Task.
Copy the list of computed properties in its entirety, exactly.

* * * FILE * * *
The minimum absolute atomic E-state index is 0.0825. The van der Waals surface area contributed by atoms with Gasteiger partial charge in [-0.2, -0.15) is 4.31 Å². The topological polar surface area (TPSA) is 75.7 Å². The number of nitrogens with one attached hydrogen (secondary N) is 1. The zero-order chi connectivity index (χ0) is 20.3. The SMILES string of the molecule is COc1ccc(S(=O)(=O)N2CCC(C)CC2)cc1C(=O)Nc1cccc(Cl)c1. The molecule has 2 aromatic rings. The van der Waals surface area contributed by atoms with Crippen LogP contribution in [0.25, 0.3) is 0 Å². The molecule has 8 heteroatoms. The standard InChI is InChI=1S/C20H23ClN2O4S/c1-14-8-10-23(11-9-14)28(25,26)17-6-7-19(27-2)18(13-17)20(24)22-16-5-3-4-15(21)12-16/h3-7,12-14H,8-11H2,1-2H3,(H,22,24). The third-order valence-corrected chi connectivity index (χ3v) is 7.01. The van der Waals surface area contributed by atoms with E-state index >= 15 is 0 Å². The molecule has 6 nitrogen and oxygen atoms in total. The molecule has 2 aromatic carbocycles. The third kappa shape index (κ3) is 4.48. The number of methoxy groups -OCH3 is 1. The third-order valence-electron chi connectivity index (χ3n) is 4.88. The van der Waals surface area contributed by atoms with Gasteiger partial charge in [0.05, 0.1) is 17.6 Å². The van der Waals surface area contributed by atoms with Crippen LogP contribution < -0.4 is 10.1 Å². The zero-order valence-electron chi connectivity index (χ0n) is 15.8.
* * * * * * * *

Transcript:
The minimum absolute atomic E-state index is 0.0825. The van der Waals surface area contributed by atoms with Gasteiger partial charge in [-0.2, -0.15) is 4.31 Å². The topological polar surface area (TPSA) is 75.7 Å². The number of nitrogens with one attached hydrogen (secondary N) is 1. The zero-order chi connectivity index (χ0) is 20.3. The SMILES string of the molecule is COc1ccc(S(=O)(=O)N2CCC(C)CC2)cc1C(=O)Nc1cccc(Cl)c1. The molecule has 2 aromatic rings. The van der Waals surface area contributed by atoms with Crippen LogP contribution in [0.25, 0.3) is 0 Å². The molecule has 8 heteroatoms. The standard InChI is InChI=1S/C20H23ClN2O4S/c1-14-8-10-23(11-9-14)28(25,26)17-6-7-19(27-2)18(13-17)20(24)22-16-5-3-4-15(21)12-16/h3-7,12-14H,8-11H2,1-2H3,(H,22,24). The third-order valence-corrected chi connectivity index (χ3v) is 7.01. The van der Waals surface area contributed by atoms with E-state index >= 15 is 0 Å². The molecule has 6 nitrogen and oxygen atoms in total. The molecule has 2 aromatic carbocycles. The third kappa shape index (κ3) is 4.48. The number of methoxy groups -OCH3 is 1. The third-order valence-electron chi connectivity index (χ3n) is 4.88. The van der Waals surface area contributed by atoms with Gasteiger partial charge in [0.05, 0.1) is 17.6 Å². The van der Waals surface area contributed by atoms with Crippen LogP contribution < -0.4 is 10.1 Å². The zero-order valence-electron chi connectivity index (χ0n) is 15.8.